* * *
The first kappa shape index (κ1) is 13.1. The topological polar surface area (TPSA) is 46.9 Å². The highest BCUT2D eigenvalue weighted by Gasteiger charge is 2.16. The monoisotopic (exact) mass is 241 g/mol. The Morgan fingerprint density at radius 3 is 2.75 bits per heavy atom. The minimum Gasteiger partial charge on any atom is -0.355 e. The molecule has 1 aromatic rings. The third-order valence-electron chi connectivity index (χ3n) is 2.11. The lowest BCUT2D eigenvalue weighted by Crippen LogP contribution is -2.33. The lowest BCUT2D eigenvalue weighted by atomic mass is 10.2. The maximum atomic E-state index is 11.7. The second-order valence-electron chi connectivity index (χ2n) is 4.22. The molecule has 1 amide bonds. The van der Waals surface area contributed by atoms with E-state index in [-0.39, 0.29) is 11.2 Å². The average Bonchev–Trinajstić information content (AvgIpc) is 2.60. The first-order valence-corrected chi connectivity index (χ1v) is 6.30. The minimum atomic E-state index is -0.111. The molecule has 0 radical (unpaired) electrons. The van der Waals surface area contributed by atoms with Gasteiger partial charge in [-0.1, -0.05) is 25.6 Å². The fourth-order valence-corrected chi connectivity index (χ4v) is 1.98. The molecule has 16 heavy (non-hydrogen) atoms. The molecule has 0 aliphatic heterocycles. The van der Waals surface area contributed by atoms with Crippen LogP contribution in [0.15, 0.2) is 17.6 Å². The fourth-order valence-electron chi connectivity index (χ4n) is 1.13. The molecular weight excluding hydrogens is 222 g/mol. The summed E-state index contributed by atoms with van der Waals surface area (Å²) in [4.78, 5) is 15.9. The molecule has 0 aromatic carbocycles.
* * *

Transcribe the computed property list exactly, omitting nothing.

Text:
The first kappa shape index (κ1) is 13.1. The topological polar surface area (TPSA) is 46.9 Å². The highest BCUT2D eigenvalue weighted by Gasteiger charge is 2.16. The monoisotopic (exact) mass is 241 g/mol. The Morgan fingerprint density at radius 3 is 2.75 bits per heavy atom. The minimum Gasteiger partial charge on any atom is -0.355 e. The molecule has 1 aromatic rings. The third-order valence-electron chi connectivity index (χ3n) is 2.11. The lowest BCUT2D eigenvalue weighted by Crippen LogP contribution is -2.33. The lowest BCUT2D eigenvalue weighted by atomic mass is 10.2. The maximum atomic E-state index is 11.7. The second-order valence-electron chi connectivity index (χ2n) is 4.22. The molecule has 1 amide bonds. The van der Waals surface area contributed by atoms with E-state index in [-0.39, 0.29) is 11.2 Å². The average Bonchev–Trinajstić information content (AvgIpc) is 2.60. The first-order valence-corrected chi connectivity index (χ1v) is 6.30. The minimum atomic E-state index is -0.111. The molecule has 0 radical (unpaired) electrons. The van der Waals surface area contributed by atoms with Gasteiger partial charge in [-0.1, -0.05) is 25.6 Å². The fourth-order valence-corrected chi connectivity index (χ4v) is 1.98. The molecule has 16 heavy (non-hydrogen) atoms. The molecule has 0 aliphatic heterocycles. The van der Waals surface area contributed by atoms with Crippen LogP contribution in [0.15, 0.2) is 17.6 Å². The fourth-order valence-electron chi connectivity index (χ4n) is 1.13. The molecular weight excluding hydrogens is 222 g/mol. The summed E-state index contributed by atoms with van der Waals surface area (Å²) in [4.78, 5) is 15.9. The molecule has 0 aromatic carbocycles.